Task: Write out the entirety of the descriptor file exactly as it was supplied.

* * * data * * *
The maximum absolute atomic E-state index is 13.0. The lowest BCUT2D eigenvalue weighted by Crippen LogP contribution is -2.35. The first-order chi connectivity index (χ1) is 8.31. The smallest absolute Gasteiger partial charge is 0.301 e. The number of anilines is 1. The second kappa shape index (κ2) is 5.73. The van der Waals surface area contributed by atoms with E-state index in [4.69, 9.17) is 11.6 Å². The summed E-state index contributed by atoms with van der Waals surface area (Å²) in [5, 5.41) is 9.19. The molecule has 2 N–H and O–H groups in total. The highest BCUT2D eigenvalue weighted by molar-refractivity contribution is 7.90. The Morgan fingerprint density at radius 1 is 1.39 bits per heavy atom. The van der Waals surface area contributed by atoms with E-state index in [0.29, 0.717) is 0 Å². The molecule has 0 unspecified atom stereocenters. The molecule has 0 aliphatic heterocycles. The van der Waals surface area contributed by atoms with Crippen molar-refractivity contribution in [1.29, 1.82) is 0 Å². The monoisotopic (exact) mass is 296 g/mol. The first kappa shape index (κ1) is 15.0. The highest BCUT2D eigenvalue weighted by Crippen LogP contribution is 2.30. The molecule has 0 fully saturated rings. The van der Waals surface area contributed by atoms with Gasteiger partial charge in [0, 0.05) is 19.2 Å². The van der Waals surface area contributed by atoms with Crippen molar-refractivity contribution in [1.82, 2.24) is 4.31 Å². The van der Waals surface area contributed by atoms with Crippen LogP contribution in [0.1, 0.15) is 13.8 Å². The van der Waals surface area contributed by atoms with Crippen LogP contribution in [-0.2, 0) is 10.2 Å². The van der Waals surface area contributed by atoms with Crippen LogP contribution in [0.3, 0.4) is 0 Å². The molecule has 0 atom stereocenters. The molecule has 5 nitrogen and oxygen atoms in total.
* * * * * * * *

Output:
The maximum absolute atomic E-state index is 13.0. The lowest BCUT2D eigenvalue weighted by Crippen LogP contribution is -2.35. The first-order chi connectivity index (χ1) is 8.31. The smallest absolute Gasteiger partial charge is 0.301 e. The number of anilines is 1. The second kappa shape index (κ2) is 5.73. The van der Waals surface area contributed by atoms with E-state index in [4.69, 9.17) is 11.6 Å². The summed E-state index contributed by atoms with van der Waals surface area (Å²) in [5, 5.41) is 9.19. The molecule has 2 N–H and O–H groups in total. The highest BCUT2D eigenvalue weighted by molar-refractivity contribution is 7.90. The Morgan fingerprint density at radius 1 is 1.39 bits per heavy atom. The van der Waals surface area contributed by atoms with E-state index in [0.29, 0.717) is 0 Å². The molecule has 0 unspecified atom stereocenters. The molecule has 0 aliphatic heterocycles. The van der Waals surface area contributed by atoms with Crippen molar-refractivity contribution in [1.29, 1.82) is 0 Å². The monoisotopic (exact) mass is 296 g/mol. The first kappa shape index (κ1) is 15.0. The highest BCUT2D eigenvalue weighted by Crippen LogP contribution is 2.30. The molecule has 0 fully saturated rings. The van der Waals surface area contributed by atoms with Gasteiger partial charge in [0, 0.05) is 19.2 Å². The van der Waals surface area contributed by atoms with Crippen molar-refractivity contribution in [1.82, 2.24) is 4.31 Å². The van der Waals surface area contributed by atoms with Crippen LogP contribution in [0.1, 0.15) is 13.8 Å². The van der Waals surface area contributed by atoms with Crippen LogP contribution in [-0.2, 0) is 10.2 Å². The van der Waals surface area contributed by atoms with Crippen LogP contribution in [0.3, 0.4) is 0 Å². The molecule has 0 atom stereocenters. The molecule has 5 nitrogen and oxygen atoms in total.